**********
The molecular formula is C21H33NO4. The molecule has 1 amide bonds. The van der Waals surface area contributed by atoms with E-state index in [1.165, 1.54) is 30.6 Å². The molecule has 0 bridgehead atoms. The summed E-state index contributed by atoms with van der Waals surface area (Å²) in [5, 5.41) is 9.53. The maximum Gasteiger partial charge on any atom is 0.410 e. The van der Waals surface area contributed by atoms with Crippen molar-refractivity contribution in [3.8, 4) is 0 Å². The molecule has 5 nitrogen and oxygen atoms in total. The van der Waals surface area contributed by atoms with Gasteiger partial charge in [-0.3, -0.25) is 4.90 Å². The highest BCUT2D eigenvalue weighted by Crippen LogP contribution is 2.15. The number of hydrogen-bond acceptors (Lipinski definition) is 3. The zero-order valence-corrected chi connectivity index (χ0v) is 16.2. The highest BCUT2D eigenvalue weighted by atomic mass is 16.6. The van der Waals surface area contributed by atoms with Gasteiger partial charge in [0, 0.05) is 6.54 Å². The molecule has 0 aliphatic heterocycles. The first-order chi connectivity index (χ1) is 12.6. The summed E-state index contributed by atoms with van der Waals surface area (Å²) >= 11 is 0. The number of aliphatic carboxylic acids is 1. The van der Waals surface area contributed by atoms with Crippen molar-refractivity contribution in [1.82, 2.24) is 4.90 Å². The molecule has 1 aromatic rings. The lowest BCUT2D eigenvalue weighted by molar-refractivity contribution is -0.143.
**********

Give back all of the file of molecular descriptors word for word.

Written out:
The molecular formula is C21H33NO4. The molecule has 1 amide bonds. The van der Waals surface area contributed by atoms with E-state index in [1.165, 1.54) is 30.6 Å². The molecule has 0 bridgehead atoms. The summed E-state index contributed by atoms with van der Waals surface area (Å²) in [5, 5.41) is 9.53. The maximum Gasteiger partial charge on any atom is 0.410 e. The van der Waals surface area contributed by atoms with Crippen molar-refractivity contribution in [3.8, 4) is 0 Å². The molecule has 5 nitrogen and oxygen atoms in total. The van der Waals surface area contributed by atoms with Gasteiger partial charge in [-0.3, -0.25) is 4.90 Å². The highest BCUT2D eigenvalue weighted by Crippen LogP contribution is 2.15. The number of hydrogen-bond acceptors (Lipinski definition) is 3. The zero-order valence-corrected chi connectivity index (χ0v) is 16.2. The highest BCUT2D eigenvalue weighted by atomic mass is 16.6. The van der Waals surface area contributed by atoms with Gasteiger partial charge in [0, 0.05) is 6.54 Å². The molecule has 0 aliphatic heterocycles. The first-order chi connectivity index (χ1) is 12.6. The summed E-state index contributed by atoms with van der Waals surface area (Å²) >= 11 is 0. The number of aliphatic carboxylic acids is 1. The van der Waals surface area contributed by atoms with Crippen molar-refractivity contribution in [1.82, 2.24) is 4.90 Å². The molecule has 1 aromatic rings. The lowest BCUT2D eigenvalue weighted by molar-refractivity contribution is -0.143.